To be fair to our ancestors, resources were different in the breaking dawn of the information age. Each letter-character required time, effort, and money to display (or print). Options for output were limited. Messages were necessarily cryptic. The limitations are mostly long gone, now, but the culture that had grown up around them has remained. Maybe, to our credit, programmers just like to be efficient . We can probably agree that a common generalization about programmer-types is that we (well, some of you) tend to use words sparingly. Or it may be that programmers have their own language and non-programmers just "don't compute." Certainly users of an application appreciate different things in an error message from what the application's designers may want to know. Many a true geek believes that the classic DOS error message BAD COMMAND OR FILE NAME is a thing of true beauty. It is elegant in its simplicity — and so flexible! It can be applied to such a wide range of circumstances — one size fits all! What it is not, however, is helpful.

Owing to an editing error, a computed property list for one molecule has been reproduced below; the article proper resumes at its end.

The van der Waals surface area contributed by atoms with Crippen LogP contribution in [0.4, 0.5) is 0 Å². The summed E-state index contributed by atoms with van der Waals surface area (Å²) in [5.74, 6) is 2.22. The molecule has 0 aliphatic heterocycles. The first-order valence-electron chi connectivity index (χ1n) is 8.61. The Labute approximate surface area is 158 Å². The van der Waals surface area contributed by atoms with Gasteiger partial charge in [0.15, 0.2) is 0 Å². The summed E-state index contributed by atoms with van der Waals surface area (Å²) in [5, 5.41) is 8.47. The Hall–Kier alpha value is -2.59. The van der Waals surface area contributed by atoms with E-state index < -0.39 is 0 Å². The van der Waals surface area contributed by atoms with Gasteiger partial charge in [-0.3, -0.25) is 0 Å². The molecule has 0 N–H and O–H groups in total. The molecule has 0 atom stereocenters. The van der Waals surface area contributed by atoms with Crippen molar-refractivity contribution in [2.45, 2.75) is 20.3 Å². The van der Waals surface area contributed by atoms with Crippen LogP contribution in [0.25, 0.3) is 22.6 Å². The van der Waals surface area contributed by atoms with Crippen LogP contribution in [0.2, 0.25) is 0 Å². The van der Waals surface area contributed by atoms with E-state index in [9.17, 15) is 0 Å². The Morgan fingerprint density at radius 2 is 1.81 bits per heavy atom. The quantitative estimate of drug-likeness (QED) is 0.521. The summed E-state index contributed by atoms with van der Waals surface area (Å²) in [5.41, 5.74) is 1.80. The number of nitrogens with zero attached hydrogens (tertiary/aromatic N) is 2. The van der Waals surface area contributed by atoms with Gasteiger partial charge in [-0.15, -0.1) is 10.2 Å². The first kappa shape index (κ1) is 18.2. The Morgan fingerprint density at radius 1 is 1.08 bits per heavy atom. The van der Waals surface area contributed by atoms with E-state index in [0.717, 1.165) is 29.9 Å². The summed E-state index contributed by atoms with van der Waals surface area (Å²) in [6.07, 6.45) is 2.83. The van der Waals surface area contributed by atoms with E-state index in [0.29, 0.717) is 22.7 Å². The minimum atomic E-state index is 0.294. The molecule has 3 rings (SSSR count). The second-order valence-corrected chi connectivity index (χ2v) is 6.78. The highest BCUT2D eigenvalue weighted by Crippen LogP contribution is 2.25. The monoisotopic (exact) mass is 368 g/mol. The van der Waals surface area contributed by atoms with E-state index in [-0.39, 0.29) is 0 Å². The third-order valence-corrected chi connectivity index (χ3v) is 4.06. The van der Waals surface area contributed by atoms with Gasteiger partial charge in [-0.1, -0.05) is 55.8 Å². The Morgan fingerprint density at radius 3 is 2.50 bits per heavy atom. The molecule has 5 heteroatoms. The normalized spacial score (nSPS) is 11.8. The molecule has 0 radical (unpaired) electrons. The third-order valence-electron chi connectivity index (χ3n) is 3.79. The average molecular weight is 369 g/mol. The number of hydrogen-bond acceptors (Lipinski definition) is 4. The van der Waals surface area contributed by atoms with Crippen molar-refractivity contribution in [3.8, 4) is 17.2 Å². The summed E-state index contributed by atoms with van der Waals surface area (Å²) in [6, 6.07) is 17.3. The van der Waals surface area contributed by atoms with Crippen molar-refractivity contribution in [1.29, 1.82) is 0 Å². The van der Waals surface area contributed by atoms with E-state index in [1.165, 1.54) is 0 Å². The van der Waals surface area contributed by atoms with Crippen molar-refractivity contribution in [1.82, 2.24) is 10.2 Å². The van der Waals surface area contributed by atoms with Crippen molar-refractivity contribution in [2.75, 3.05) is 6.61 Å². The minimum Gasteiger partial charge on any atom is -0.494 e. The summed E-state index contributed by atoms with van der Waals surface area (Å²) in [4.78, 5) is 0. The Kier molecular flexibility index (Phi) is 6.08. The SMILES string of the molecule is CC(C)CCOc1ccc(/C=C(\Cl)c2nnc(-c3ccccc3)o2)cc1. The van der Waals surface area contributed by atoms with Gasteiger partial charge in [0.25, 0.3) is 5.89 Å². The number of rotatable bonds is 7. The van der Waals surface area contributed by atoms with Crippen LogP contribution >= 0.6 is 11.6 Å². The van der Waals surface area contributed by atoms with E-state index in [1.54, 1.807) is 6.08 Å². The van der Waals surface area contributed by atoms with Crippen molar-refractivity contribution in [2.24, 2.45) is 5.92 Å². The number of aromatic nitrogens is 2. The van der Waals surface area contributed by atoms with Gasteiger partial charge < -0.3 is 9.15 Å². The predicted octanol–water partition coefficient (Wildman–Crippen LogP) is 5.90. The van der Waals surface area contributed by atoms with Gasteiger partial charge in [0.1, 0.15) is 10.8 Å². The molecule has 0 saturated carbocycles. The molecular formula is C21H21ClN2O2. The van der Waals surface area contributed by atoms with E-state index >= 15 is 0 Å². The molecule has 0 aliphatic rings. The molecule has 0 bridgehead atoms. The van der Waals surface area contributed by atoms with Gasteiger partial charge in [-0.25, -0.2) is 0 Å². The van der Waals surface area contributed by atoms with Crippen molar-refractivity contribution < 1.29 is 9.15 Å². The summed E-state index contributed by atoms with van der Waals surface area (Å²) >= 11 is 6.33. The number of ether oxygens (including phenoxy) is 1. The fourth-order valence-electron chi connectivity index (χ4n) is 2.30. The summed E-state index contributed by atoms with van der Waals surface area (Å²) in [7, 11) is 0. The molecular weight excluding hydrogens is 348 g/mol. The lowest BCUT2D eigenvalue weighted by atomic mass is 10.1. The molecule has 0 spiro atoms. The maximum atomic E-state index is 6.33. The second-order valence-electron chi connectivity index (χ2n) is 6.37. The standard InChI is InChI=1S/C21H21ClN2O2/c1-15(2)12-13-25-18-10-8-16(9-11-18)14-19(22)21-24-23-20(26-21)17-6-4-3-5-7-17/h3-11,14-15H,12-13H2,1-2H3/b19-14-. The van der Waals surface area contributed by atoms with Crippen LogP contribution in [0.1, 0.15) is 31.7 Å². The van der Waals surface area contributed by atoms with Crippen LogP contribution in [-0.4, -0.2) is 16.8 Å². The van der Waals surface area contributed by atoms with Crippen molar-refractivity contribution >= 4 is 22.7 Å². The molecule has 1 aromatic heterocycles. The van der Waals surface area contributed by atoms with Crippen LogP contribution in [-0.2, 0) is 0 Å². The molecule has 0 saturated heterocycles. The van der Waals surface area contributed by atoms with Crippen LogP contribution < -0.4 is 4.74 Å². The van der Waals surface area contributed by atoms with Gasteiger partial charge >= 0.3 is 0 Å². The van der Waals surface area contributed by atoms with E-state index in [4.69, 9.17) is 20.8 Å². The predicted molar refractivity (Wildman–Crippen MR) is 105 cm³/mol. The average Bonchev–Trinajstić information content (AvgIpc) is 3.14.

So, here we are. You, me, your mom, your kids. Surrounded by fast moving technology that is fraught with errors and very little guidance. If we are going to progress at this rate — as a society, as a nation ,or as an industry — we have got to get better at reporting and explaining failure. And we have to offer guidance that doesn't require translation!

What do we fix in figure 1? Are we, as programmers, lazy? Do error messages fall into the dreaded category of "documentation," to be avoided at all costs? Do we believe that we are somehow protecting our users from knowledge that they can't possibly comprehend? Or are we protecting something proprietary for ourselves? While it is true that keeping things mysterious will help us retain our all-knowing mystique, it will also keep us tied to the phone answering the questions that the error message could have answered.


Fig. 1

When my own error messages are lame, the most likely reason is because I really do have this notion that no one will really need them. I have to put something there; it's just what you do (or there is a mandatory ELSE clause), but I don't really expect anyone to have to rely on the message. Like life insurance — you buy it, but you can't really think about anyone ever really needing it. Yes, I do know that is crazy. And it's not a conscious belief. But I think it governs my behavior to some extent, and I don't think I'm alone in this.